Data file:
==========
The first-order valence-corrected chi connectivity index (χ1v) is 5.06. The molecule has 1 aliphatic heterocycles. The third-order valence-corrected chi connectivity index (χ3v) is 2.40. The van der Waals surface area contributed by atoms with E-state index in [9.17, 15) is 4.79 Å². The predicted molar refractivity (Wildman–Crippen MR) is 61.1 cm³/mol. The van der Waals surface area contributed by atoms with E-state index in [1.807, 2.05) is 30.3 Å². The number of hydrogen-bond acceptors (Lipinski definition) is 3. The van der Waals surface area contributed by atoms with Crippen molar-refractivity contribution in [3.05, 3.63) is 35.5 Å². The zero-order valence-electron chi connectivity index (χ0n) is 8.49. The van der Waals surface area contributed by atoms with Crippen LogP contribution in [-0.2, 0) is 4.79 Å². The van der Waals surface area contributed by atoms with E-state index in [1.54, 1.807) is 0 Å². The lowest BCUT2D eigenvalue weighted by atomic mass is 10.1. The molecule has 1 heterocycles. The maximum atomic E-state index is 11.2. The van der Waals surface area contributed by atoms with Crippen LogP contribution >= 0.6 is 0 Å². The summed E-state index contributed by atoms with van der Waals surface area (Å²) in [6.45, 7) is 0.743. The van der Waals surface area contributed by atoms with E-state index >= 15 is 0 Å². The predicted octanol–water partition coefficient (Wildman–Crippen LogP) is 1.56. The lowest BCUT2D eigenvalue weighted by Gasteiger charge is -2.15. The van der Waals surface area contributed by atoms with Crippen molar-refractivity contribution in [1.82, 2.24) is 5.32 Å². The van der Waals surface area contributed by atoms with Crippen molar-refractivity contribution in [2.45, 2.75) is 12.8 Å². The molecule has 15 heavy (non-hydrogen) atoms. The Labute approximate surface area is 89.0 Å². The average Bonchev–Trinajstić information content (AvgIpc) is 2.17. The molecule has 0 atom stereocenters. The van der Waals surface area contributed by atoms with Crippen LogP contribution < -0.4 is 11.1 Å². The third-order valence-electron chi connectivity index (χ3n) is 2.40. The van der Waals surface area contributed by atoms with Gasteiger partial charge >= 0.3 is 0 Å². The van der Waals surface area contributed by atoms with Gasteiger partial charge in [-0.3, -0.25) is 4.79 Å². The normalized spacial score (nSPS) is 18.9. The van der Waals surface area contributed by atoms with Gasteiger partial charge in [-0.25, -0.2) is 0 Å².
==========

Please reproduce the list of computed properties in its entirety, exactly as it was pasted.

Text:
The first-order valence-corrected chi connectivity index (χ1v) is 5.06. The molecule has 1 aliphatic heterocycles. The third-order valence-corrected chi connectivity index (χ3v) is 2.40. The van der Waals surface area contributed by atoms with E-state index in [9.17, 15) is 4.79 Å². The predicted molar refractivity (Wildman–Crippen MR) is 61.1 cm³/mol. The van der Waals surface area contributed by atoms with E-state index in [1.807, 2.05) is 30.3 Å². The number of hydrogen-bond acceptors (Lipinski definition) is 3. The van der Waals surface area contributed by atoms with Crippen molar-refractivity contribution in [3.05, 3.63) is 35.5 Å². The zero-order valence-electron chi connectivity index (χ0n) is 8.49. The van der Waals surface area contributed by atoms with Crippen LogP contribution in [-0.2, 0) is 4.79 Å². The van der Waals surface area contributed by atoms with E-state index in [1.54, 1.807) is 0 Å². The lowest BCUT2D eigenvalue weighted by atomic mass is 10.1. The molecule has 1 heterocycles. The maximum atomic E-state index is 11.2. The van der Waals surface area contributed by atoms with Crippen LogP contribution >= 0.6 is 0 Å². The summed E-state index contributed by atoms with van der Waals surface area (Å²) in [6.45, 7) is 0.743. The van der Waals surface area contributed by atoms with E-state index >= 15 is 0 Å². The predicted octanol–water partition coefficient (Wildman–Crippen LogP) is 1.56. The lowest BCUT2D eigenvalue weighted by Gasteiger charge is -2.15. The van der Waals surface area contributed by atoms with Crippen molar-refractivity contribution in [1.82, 2.24) is 5.32 Å². The van der Waals surface area contributed by atoms with Crippen molar-refractivity contribution in [2.45, 2.75) is 12.8 Å². The molecule has 15 heavy (non-hydrogen) atoms. The Labute approximate surface area is 89.0 Å². The average Bonchev–Trinajstić information content (AvgIpc) is 2.17. The molecule has 0 atom stereocenters. The van der Waals surface area contributed by atoms with Crippen LogP contribution < -0.4 is 11.1 Å². The third-order valence-electron chi connectivity index (χ3n) is 2.40. The van der Waals surface area contributed by atoms with Gasteiger partial charge >= 0.3 is 0 Å². The van der Waals surface area contributed by atoms with Gasteiger partial charge in [-0.3, -0.25) is 4.79 Å². The normalized spacial score (nSPS) is 18.9. The van der Waals surface area contributed by atoms with Gasteiger partial charge in [-0.25, -0.2) is 0 Å².